Rangeland Ecology, Management and Conservation Benefits

Document Type : Research Note


IAUB Member


The book written by seventeen experts in the field of rangeland management, this compilation of essays brings to light the latent issues concerning this subject to readers all over the globe. Though technical approaches can address some issues, social processes ultimately prevent the balancing of these matters. Socio-economic and political institutions are often a stumbling block for improving rangeland management. Human intervention (such as burning and grazing) have been used as rehabilitation efforts to address reverse land degradation problems. It is also hoped that these methods will bring about ecological restoration for more than 30 percent of the world’s land mass and provide living conditions for 1 billion people across every inhabited continent. Multiple-use has become an important factor in the last few decades, especially when discussing global climate change. The extensive bibliography provided will give researchers, members of academia and policy makers contemplative subject matter; they may access multi-lingual literature that give insight into the issues concerning rangeland situations.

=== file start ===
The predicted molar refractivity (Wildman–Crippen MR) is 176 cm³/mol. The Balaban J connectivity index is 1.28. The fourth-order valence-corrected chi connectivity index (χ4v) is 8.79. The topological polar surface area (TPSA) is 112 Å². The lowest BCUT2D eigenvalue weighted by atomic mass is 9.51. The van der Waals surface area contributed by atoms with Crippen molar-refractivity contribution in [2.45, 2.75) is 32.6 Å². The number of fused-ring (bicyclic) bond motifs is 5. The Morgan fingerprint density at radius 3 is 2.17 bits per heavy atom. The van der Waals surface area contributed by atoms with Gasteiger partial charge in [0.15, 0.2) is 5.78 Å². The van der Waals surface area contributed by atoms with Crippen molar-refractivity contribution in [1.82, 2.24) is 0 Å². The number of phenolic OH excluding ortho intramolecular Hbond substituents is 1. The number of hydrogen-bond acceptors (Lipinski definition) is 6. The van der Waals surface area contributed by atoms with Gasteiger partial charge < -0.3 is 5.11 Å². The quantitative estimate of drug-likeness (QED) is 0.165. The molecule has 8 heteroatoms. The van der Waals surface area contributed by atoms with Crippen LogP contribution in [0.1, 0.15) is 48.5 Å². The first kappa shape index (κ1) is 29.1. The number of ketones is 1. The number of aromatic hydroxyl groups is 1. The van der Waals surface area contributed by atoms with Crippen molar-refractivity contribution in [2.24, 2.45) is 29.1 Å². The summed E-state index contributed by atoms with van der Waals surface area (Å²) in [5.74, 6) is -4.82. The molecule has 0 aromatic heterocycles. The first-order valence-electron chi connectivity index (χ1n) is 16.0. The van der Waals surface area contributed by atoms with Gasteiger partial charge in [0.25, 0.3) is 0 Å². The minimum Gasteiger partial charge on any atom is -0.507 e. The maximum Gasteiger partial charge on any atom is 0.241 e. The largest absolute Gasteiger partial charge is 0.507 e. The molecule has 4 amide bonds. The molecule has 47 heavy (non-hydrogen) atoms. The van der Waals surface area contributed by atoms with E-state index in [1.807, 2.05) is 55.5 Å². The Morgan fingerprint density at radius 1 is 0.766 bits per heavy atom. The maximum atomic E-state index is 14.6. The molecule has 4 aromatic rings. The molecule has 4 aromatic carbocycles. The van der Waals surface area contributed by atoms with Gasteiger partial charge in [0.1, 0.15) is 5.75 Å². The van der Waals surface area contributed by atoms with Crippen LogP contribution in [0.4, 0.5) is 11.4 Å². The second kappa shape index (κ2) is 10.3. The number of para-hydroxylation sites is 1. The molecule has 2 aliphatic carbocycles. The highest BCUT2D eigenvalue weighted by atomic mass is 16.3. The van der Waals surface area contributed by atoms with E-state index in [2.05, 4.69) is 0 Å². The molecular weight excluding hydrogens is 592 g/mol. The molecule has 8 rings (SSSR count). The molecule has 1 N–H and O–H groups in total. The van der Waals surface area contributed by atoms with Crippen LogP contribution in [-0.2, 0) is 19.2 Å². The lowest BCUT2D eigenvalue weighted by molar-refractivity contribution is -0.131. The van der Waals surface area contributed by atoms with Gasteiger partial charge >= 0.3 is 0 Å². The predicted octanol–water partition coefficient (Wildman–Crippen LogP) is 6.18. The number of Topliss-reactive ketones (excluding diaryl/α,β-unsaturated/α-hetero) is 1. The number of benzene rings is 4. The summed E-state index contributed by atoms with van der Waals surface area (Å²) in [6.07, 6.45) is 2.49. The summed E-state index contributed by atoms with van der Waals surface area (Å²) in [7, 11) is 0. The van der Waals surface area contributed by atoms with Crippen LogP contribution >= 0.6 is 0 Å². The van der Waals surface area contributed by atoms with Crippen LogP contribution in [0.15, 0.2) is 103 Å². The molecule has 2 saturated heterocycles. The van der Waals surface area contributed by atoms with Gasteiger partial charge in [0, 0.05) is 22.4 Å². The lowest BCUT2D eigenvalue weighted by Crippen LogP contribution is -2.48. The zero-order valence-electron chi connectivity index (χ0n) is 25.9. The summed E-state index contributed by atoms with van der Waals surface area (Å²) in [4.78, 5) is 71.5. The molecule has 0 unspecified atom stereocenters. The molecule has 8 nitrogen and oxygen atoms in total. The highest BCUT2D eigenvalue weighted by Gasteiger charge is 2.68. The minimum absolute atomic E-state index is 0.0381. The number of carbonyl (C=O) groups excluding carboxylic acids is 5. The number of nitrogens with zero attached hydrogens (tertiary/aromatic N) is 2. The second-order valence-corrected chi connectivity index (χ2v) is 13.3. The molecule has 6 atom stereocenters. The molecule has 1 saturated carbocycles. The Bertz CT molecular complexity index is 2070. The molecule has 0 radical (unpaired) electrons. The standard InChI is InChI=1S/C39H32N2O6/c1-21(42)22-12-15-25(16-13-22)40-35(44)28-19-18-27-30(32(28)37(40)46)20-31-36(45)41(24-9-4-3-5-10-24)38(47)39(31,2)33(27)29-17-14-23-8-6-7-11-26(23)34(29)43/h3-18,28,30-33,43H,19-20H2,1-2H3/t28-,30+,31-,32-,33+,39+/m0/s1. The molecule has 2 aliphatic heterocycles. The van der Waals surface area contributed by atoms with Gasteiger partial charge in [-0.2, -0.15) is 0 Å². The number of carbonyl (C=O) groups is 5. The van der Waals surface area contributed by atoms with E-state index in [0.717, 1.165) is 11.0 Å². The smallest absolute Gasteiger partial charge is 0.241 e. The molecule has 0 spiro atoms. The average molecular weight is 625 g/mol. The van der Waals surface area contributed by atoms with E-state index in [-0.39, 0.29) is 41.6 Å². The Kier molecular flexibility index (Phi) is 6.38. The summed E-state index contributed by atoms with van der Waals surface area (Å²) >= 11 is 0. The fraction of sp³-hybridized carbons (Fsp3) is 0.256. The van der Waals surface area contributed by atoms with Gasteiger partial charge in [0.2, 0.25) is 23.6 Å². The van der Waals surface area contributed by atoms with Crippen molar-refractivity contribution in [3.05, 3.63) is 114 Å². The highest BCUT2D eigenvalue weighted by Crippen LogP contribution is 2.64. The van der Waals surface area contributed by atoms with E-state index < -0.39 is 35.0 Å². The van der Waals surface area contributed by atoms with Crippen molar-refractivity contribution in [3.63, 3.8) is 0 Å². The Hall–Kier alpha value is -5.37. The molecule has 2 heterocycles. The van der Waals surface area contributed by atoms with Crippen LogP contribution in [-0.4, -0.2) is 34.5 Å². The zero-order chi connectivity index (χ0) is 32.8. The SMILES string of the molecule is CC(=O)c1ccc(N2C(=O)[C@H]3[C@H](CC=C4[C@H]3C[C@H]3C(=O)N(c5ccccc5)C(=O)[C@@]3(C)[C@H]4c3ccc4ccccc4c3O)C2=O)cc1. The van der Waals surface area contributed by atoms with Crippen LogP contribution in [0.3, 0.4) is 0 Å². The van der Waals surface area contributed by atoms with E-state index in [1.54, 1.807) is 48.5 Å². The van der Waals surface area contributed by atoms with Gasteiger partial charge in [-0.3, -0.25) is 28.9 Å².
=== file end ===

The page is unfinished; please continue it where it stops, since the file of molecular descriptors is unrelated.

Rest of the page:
The book has some useful information such as:
Part 1 Rangeland Ecology: The Underpinnings
1. Sustainable Rangeland Management: An Ecological and Economic Imperative
(V. R. Squires, Visiting Professor in Rangeland Ecology and Management, Gansu Agricultural University, Lanzhou. China)
2. On the Failure to Control Overgrazing and Land Degradation in China’s Pastoral Lands: Implications for Policy and for the Research Agenda
(V.R. Squires and Hua Limin, Rangeland Ecology and Management, Gansu Agricultural University, Lanzhou China)
3. Small Holders, the Key to Successful Implementation of Integrated Ecosystem Management: A Case Study from North West China's Pastoral Zone
(Hua Limin and V.R. Squires, Rangeland Ecology and Management, Gansu Agricultural University, Lanzhou, China)
Part 2 Rangeland Management in Practice


Main Subjects